I really don't think it should be called the "ORC license"

I think it works very well as an acronym and invokes fantasy right away (which they are trying to do). It also movies away from anything like "Dungeons" and "Dragons" so they are able to really separate it out. One issue might be that this license is going to be pretty expansive it looks like and will probably involve a lot of games where Orcs aren't even a thing. But I like orcs. I think a lot of people like orcs, and it will likely lead to a pretty cool logo. I think all the baggage and controversies with the term, are not really relevant to what they are doing here (that stuff is more about how orcs are handled mechanically and in the setting). Those are debates we can have for another day IMO

log in or register to remove this ad


ORC is a bad name because the hobby needs to move away from its blinding association and allegiance to fantasy games and tropes.
I agree, but I suspect that most companies looking for a replacement for the OGL is in the fantasy game space and therefore the name ORC as a marketing tool makes sense.

If they're going to use the name ORC I'd prefer to see a clean-room replacement base SRD named ORC let loose under a Creative Commons Share-alike license of some kind personally.

But I'd also like companies to be less precious about their game rules in general. Too many companies are just way overprotective of their rules and other people building on them in general.


#1 Enworld Jerk™
But I'd also like companies to be less precious about their game rules in general. Too many companies are just way overprotective of their rules and other people building on them in general.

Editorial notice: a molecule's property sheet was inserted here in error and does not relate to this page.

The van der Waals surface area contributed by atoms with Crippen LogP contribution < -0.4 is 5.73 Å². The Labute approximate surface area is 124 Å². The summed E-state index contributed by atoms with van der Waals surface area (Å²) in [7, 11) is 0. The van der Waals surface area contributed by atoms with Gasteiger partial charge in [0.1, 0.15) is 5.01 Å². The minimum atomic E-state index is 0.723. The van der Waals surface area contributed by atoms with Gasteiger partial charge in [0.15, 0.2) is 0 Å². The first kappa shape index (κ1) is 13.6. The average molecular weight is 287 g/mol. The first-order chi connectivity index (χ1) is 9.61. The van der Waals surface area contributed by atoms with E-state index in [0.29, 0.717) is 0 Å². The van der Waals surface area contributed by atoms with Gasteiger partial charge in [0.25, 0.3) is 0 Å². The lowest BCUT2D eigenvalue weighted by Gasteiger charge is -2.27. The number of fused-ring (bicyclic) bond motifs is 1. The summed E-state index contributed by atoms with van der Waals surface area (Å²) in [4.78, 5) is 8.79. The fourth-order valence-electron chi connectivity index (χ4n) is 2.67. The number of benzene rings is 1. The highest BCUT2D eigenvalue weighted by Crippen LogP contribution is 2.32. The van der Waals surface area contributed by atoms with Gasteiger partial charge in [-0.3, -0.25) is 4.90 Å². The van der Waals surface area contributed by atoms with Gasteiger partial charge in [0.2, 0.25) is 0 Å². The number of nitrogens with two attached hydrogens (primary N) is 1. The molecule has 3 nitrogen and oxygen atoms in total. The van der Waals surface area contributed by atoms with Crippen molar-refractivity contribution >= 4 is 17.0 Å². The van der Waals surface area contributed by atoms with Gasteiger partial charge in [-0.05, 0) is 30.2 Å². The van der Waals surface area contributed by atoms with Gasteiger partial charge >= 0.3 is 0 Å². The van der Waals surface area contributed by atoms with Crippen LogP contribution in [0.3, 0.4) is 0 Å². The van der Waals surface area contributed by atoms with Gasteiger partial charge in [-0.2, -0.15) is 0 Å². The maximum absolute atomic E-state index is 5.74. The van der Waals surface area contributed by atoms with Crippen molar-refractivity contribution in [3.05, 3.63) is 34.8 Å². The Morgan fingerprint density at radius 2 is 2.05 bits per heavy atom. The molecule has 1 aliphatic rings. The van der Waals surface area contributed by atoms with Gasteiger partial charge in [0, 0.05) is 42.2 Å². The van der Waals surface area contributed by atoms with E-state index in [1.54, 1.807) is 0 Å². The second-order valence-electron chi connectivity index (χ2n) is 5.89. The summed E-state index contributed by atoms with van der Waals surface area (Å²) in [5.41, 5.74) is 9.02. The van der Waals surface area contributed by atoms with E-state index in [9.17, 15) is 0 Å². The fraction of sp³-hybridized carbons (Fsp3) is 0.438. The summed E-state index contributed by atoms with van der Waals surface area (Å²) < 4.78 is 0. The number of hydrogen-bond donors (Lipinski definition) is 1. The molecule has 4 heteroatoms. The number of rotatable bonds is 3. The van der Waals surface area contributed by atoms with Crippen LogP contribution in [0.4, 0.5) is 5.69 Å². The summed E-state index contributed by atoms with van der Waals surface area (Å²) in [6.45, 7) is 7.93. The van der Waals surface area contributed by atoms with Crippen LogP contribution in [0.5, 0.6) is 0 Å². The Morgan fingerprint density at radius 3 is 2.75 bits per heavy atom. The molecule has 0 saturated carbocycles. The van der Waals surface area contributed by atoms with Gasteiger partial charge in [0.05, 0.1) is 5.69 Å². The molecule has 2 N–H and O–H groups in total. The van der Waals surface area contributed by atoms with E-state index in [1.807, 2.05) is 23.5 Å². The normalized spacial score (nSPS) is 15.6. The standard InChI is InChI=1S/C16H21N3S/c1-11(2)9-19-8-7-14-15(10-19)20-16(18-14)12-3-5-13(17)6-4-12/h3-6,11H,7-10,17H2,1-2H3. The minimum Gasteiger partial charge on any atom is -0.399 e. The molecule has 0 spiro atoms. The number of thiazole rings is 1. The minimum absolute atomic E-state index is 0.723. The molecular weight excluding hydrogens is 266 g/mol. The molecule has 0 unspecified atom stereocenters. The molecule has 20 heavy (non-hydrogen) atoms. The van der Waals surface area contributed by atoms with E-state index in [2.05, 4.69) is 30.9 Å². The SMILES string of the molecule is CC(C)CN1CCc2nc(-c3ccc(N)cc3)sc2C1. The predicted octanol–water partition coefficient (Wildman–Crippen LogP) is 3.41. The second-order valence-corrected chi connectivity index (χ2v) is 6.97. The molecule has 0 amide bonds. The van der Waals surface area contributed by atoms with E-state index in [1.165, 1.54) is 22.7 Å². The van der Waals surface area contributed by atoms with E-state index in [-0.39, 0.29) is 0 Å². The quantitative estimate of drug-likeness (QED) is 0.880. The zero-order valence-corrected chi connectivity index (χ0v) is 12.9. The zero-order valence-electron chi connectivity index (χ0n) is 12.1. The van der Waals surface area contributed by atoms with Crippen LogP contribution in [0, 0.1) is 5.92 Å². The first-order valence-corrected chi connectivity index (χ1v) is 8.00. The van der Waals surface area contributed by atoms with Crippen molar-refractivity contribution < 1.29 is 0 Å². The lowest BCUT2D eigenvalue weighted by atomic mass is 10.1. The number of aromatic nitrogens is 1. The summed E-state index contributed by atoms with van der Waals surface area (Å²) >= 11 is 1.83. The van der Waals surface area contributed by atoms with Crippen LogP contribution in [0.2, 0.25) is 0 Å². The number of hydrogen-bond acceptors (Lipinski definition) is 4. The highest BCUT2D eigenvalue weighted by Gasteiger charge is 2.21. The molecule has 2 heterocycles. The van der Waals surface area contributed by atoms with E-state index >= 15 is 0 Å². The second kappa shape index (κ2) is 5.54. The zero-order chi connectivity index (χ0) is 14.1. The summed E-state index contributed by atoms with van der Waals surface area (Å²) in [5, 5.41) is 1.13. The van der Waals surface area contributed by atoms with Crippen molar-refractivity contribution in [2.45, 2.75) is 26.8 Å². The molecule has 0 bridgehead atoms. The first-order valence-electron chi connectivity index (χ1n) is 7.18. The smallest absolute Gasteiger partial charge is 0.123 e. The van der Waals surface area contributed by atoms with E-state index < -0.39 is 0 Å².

My fantasy heartbreaker rules engine's main resolution mechanic is putting cans of spray paint in the dryer and turning it on. The last guy to run out of the house wins D&D.

And then everyone stands around him in a circle claps and says "Now, you truly have become the Dungeons and Dragons".


Chaotic Looseleaf
In my opinion, nicknaming the new open licensing effort the "ORC" just demonstrates the esteem the community has for the concept, and performs necessary pushback against the idea that it is intended to be hateful toward anyone, real or imagined.

But then I'm also totally fine with the "hegemony of fantasy," so your mileage may vary. There are tons of RPGs in a ton of formats across a ton of genres. The most successful are fantasy games, to the extent that broad public perception of our hobby is of people running around in the forest with foam weapons and fake pointed ears (which has never been a part of D&D, incidentally). It's fine.

In fact, out of respect for Erik Mona's wishes, I think I'll stop calling Pathfinder D&D and just start referring to 'supporting the hegemony of fantasy.'

"Hey, want to support the hegemony of fantasy this weekend?"

"Sure, I'll bring the Mountain Dew!"


I love Paizos and Kobold Press' work.

But it was pretty dumb to call it ORC.
Wizards already knocked the ORC prone with a creative commons license cantrip.
They are waiting for the right moment to dismiss it as the "racist license".
They can do that after they remove orcs from all their official material. Otherwise they're calling themselves racist.


I can see the consideration that OGL doesn't have a non-abbreviation meaning, so is "neutral' to any given genre. Whereas ORC has a definitive genre definition, making it less 'neutral'.

Personally, for example, I've been veering away from pure fantasy in both the games I play and the games I develop, and why I went to Starfinder, but even my Starfinder game and supplements I publish for, is a bit harder sci-fi than the Starfinder venacular. I haven't used orcs in my games in quite a while, since none of my players choose orc or half orc has a player race.


I think fantasy is the most prominent genre in roleplaying games because roleplaying games are fantasies, regardless of genre. Fantasy isn't just the most popular RPG genre -- it's the most popular genre genre. Lord of the Rings, Harry Potter, Star Wars and the MCU are all fantasies of one stripe or another and they absolutely dominate popular culture genre entertainment.

Complaining that RPGs are dominated by fantasy is no different than lamenting that all the big summer movies are super hero movies.

There are lots of lesser known games that aren't fantasy. Go play one.

Remove ads